Summer can be high season for tattoo artists, a time when people bare more skin than usual and the parade of body art tends to spark inspiration. But it’s not necessarily the best time of the year to get inked. “The skin is very sensitive when the tattoo is still fresh,” Atlanta-based tattoo artist Kurt Fagerland said.
In this manner, how do you take care of a new tattoo in the summer?
7 Tips to Take Care of Tattooed Skin in the Summer
- Keep it covered. The best way to limit sun exposure is to wear clothing that covers your tattooed skin. …
- Moisturize me. PIN IT. …
- Stay hydrated. PIN IT. …
- Get familiar with SPF. PIN IT. …
- Sunless tanning only. …
- Eat foods that fight UV damage. …
- Let your tattoos heal properly.
Regarding this, how long should you avoid the sun after a tattoo?
Is getting a tattoo in the summer bad?
With the sunny weather and high temperatures in the summer, it’s important to take proper care of your new tattoo. … So while it may be tempting to go for a dip, exposing your fresh tattoo may be harmful and can cause the skin to itch, dry-out and even flake. The longer you wait, the better it’ll heal.
There are many different opinions out there on the best age, but the reality is the right age is the one that lines up with the law. Some places may allow it at younger ages with parental consent. Tattoos are so desirable these days that many young people are rushing into them as soon as they turn 18.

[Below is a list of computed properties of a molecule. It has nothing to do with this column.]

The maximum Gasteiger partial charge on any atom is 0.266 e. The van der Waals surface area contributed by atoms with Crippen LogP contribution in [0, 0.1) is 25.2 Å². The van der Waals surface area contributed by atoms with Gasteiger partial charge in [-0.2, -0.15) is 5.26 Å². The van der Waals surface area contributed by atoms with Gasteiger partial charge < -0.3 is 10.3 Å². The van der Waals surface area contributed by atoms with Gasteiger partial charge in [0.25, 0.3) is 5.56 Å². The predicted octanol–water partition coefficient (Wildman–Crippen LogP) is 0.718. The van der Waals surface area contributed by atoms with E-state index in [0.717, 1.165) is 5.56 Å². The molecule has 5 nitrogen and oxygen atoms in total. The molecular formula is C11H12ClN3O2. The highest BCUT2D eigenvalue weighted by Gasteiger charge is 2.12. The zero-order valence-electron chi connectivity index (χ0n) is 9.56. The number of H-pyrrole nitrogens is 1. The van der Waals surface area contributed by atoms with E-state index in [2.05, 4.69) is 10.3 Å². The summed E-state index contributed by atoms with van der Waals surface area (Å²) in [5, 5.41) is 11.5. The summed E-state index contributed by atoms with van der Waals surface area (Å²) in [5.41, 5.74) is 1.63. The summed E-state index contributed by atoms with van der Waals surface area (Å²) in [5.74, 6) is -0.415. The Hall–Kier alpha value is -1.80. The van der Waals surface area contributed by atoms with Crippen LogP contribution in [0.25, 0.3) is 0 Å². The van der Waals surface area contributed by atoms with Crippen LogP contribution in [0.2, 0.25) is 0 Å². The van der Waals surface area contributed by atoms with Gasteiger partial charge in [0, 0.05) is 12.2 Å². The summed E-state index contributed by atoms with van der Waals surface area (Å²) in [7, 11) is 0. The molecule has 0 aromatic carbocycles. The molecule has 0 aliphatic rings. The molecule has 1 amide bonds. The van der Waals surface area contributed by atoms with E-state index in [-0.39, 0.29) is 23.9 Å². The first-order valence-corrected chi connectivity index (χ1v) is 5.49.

Do your very best not to expose your new tattoo to direct sunlight for up to 1 month after getting it, and especially during that 14 day period. Sunlight will burn the delicate skin and cause fading.
Generally, there’s no need for Vaseline on a new tattoo whatsoever. Once your bandages are off, you’ll want to stay away from Vaseline during the healing process, too. … The only use for petroleum jelly on your tattoo is for extremely dry skin around the area.
So, Can you shower after getting a tattoo? If you are looking to shower without washing your tattoo, you can do it 3-4 hours after the artist has wrapped the tattoo. It’s important to avoid soaking the area for at least 2 weeks, and remove any soap immediately.
Since black inks used today do tend to have different base pigments, it is possible to have your tattoo turn a slight green or blue color over time. We don’t mean a few years, though – this tends to happen over decades as the skin ages, sheds and moves, so it’s essentially the same risk of your tattoo fading with age.
New Tattoos and Tanning Beds
Before your tattoo has completely healed, it will be sensitive to UV rays (whether real or sunbed.) Once your tattoo has healed UV rays won’t cause fading, and you can expose it to sun or sunbeds like you normally would.
Keeping your fresh tattoo covered too long
Fresh tattoos are open wounds, and after the tattoo session, the artist will cover your new tattoo. Every artist has a different preference for what they use. … This can ruin your new tattoo before the first day is over.
New tattoos are absolutely more susceptible to damage. A fresh tattoo is basically an open wound with no protection overtop of it. If the raw wound were to be exposed to the sun, it would burn much faster than healed skin, meaning your tattoo could fade, crack, blister or peel.
2 to 4 weeks
2 to 3 weeks